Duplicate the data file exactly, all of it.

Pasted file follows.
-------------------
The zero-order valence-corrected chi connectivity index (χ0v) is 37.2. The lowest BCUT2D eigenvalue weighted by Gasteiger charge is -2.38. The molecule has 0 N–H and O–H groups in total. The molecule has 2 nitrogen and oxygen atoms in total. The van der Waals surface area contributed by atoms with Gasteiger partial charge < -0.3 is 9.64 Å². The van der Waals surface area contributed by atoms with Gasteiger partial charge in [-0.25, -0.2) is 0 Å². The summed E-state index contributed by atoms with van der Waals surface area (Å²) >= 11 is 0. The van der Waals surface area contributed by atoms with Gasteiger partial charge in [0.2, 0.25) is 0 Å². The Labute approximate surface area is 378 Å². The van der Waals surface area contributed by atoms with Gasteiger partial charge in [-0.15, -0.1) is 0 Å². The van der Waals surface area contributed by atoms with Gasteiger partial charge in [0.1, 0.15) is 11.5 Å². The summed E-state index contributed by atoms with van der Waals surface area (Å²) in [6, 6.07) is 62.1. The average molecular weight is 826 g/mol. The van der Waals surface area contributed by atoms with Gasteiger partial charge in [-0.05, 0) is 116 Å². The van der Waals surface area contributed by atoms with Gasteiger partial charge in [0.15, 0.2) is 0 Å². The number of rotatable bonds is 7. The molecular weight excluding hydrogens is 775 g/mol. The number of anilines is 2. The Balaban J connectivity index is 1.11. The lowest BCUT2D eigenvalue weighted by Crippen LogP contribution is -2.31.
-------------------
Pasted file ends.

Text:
The zero-order valence-corrected chi connectivity index (χ0v) is 37.2. The lowest BCUT2D eigenvalue weighted by Gasteiger charge is -2.38. The molecule has 0 N–H and O–H groups in total. The molecule has 2 nitrogen and oxygen atoms in total. The van der Waals surface area contributed by atoms with Gasteiger partial charge < -0.3 is 9.64 Å². The van der Waals surface area contributed by atoms with Gasteiger partial charge in [-0.25, -0.2) is 0 Å². The summed E-state index contributed by atoms with van der Waals surface area (Å²) >= 11 is 0. The van der Waals surface area contributed by atoms with Gasteiger partial charge in [0.2, 0.25) is 0 Å². The Labute approximate surface area is 378 Å². The van der Waals surface area contributed by atoms with Gasteiger partial charge in [-0.15, -0.1) is 0 Å². The van der Waals surface area contributed by atoms with Gasteiger partial charge in [0.1, 0.15) is 11.5 Å². The summed E-state index contributed by atoms with van der Waals surface area (Å²) in [6, 6.07) is 62.1. The average molecular weight is 826 g/mol. The van der Waals surface area contributed by atoms with Gasteiger partial charge in [-0.05, 0) is 116 Å². The van der Waals surface area contributed by atoms with Gasteiger partial charge in [0.15, 0.2) is 0 Å². The number of rotatable bonds is 7. The molecular weight excluding hydrogens is 775 g/mol. The number of anilines is 2. The Balaban J connectivity index is 1.11. The lowest BCUT2D eigenvalue weighted by Crippen LogP contribution is -2.31.